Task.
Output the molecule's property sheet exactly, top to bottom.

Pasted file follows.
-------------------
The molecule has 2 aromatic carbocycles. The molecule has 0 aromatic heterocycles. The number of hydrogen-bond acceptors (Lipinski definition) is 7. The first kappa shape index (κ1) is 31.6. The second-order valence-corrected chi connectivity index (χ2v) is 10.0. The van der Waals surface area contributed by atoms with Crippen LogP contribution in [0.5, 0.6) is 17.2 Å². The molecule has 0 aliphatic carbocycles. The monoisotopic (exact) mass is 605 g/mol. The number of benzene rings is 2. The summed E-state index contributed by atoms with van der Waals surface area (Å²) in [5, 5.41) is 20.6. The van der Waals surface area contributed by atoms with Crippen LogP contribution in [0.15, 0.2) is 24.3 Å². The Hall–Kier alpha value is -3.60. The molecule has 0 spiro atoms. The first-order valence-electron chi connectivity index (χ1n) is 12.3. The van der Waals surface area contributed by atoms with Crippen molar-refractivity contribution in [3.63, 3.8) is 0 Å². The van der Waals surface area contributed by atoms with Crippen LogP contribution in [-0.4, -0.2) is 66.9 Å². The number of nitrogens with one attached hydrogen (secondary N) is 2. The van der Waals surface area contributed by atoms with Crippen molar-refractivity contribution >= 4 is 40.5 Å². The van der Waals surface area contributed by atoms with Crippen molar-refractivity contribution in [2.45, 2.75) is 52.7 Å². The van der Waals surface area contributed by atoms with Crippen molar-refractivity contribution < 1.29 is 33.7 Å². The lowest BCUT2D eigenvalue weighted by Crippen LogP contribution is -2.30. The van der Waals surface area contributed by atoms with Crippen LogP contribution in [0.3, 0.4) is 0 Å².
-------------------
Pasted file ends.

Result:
The molecule has 2 aromatic carbocycles. The molecule has 0 aromatic heterocycles. The number of hydrogen-bond acceptors (Lipinski definition) is 7. The first kappa shape index (κ1) is 31.6. The second-order valence-corrected chi connectivity index (χ2v) is 10.0. The van der Waals surface area contributed by atoms with Crippen LogP contribution in [0.5, 0.6) is 17.2 Å². The molecule has 0 aliphatic carbocycles. The monoisotopic (exact) mass is 605 g/mol. The number of benzene rings is 2. The summed E-state index contributed by atoms with van der Waals surface area (Å²) in [5, 5.41) is 20.6. The van der Waals surface area contributed by atoms with Crippen LogP contribution in [0.15, 0.2) is 24.3 Å². The Hall–Kier alpha value is -3.60. The molecule has 0 spiro atoms. The first-order valence-electron chi connectivity index (χ1n) is 12.3. The van der Waals surface area contributed by atoms with Crippen molar-refractivity contribution in [3.63, 3.8) is 0 Å². The van der Waals surface area contributed by atoms with Crippen LogP contribution in [-0.4, -0.2) is 66.9 Å². The number of nitrogens with one attached hydrogen (secondary N) is 2. The van der Waals surface area contributed by atoms with Crippen molar-refractivity contribution >= 4 is 40.5 Å². The van der Waals surface area contributed by atoms with Crippen molar-refractivity contribution in [2.45, 2.75) is 52.7 Å². The van der Waals surface area contributed by atoms with Crippen molar-refractivity contribution < 1.29 is 33.7 Å². The lowest BCUT2D eigenvalue weighted by Crippen LogP contribution is -2.30. The van der Waals surface area contributed by atoms with Crippen LogP contribution in [0.3, 0.4) is 0 Å².